WHO Official Position on Acupuncture

 

WHO acupuncture effectiveness

In 2003 the World Health Organization (WHO) and the National Institutes of Health (NIH) released a report called “Acupuncture: Review and Analysis of Reports on Controlled Clinical Trials.”

The WHO’s 87-page report specifically listed 28 diseases, symptoms or conditions for which acupuncture has been proven through controlled trials to be an effective treatment. Nearly 100 more conditions were reported by controlled trials to have some therapeutic benefits, and we can expect that as more research emerges, we will see further verification of the effectiveness of acupuncture.

Below you will see a list of the conditions mentioned in that report.

Musculo-skeletal Conditions

  • Arthritis
  • Muscle pain, swelling, stiffness and weakness
  • Localized traumatic injuries, sprains, strains, tendinitis, contractures
  • Work and sports related injuries
  • Low back and/or neck strain
  • Fibromyalgia
  • Osteoarthritis
  • Frozen shoulder
  • Tennis elbow
  • Sciatica

Neurological Conditions

  • Headache and migraine
  • Trigeminal neuralgia
  • Facial palsy (early stage, within three to six months)
  • Paresis following stroke
  • Peripheral neuropathy
  • Meniere’s Disease
  • Nocturnal enuresis
  • Cervicobrachial syndrome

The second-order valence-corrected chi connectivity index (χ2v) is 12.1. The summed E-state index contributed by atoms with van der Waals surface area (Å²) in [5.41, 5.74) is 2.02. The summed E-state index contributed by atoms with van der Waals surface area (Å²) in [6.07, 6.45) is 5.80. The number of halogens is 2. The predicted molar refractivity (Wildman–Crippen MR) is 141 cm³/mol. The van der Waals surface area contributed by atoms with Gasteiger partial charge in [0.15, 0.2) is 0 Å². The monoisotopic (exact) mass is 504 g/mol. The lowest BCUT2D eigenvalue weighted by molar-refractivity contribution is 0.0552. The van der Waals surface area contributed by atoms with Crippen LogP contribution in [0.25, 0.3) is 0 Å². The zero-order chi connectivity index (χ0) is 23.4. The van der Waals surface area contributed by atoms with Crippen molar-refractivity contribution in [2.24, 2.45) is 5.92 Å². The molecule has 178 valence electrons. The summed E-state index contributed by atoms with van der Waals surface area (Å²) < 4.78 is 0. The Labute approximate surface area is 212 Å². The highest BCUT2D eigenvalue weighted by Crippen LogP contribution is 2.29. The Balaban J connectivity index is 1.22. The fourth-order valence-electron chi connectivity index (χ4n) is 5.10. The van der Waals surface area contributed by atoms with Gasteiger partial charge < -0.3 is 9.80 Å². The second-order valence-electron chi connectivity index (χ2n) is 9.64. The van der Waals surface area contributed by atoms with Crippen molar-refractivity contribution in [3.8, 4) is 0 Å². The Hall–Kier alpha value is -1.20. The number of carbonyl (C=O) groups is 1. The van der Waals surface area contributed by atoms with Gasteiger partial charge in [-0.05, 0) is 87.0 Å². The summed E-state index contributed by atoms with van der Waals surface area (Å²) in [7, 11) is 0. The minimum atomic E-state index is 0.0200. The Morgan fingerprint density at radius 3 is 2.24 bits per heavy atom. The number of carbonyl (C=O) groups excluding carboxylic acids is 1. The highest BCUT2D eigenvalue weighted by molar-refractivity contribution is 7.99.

• Neurogenic bladder dysfunction
  • Intercostal neuralgia
  • Disc problems

Psychological Conditions

  • Anxiety
  • Depression
  • Insomnia
  • Hypersomnia
  • OCD
  • PTSD
  • Somatization disorder

 

Respiratory System Conditions

  • Acute sinusitis
  • Acute rhinitis
  • Common cold and allergies
  • Acute tonsillitis
  • Acute bronchitis
  • Bronchial asthma

Conditions of the Eye, Ear, Nose & Mouth

  • Acute conjunctivitis
  • Central retinitis
  • Myopia (in children)
  • Cataract (without complications)
  • Toothaches, post extraction pain
  • Gingivitis
  • Acute and chronic pharyngitis

Gastrointestinal Conditions

  • Spasms of esophagus and cardiac
  • Irritable bowel and colitis
  • Gastroptosis
  • Acute and chronic gastritis
  • Gastric hyperacidity (acid reflux)
  • Chronic duodenal ulcer (pain relief)
  • Acute duodenal ulcer (without complication)
  • Acute and chronic colitis
  • Constipation
  • Diarrhea
  • Acute bacillary dysentery
  • Paralytic ileus

Gynecological Conditions

  • Infertility
  • PMS
  • Dysmenorrhea (painful menstruation)
  • Menopause syndrome
  • Benign irregular menstruation
  • Benign amenorrhea (absence of menses)

Cardiovascular Conditions

  • Essential hypertension

Other Conditions

  • Withdrawal from street and pharmacological drugs
  • Appetite suppression

“Acupuncture could serve as a valuable alternative treatment for many diseases or conditions for which modern conventional treatments are unsuccessful. It is also valuable in situations where the patient is frightened of the potential risks or adverse effects of modern conventional treatments. In fact, in some developed countries, the diseases for which patients seek help from acupuncturists tend to be beyond the scope of orthodox medicine.” ~ Acupuncture: Review and Analysis of Reports on Controlled Clinical Trials, WHO publication

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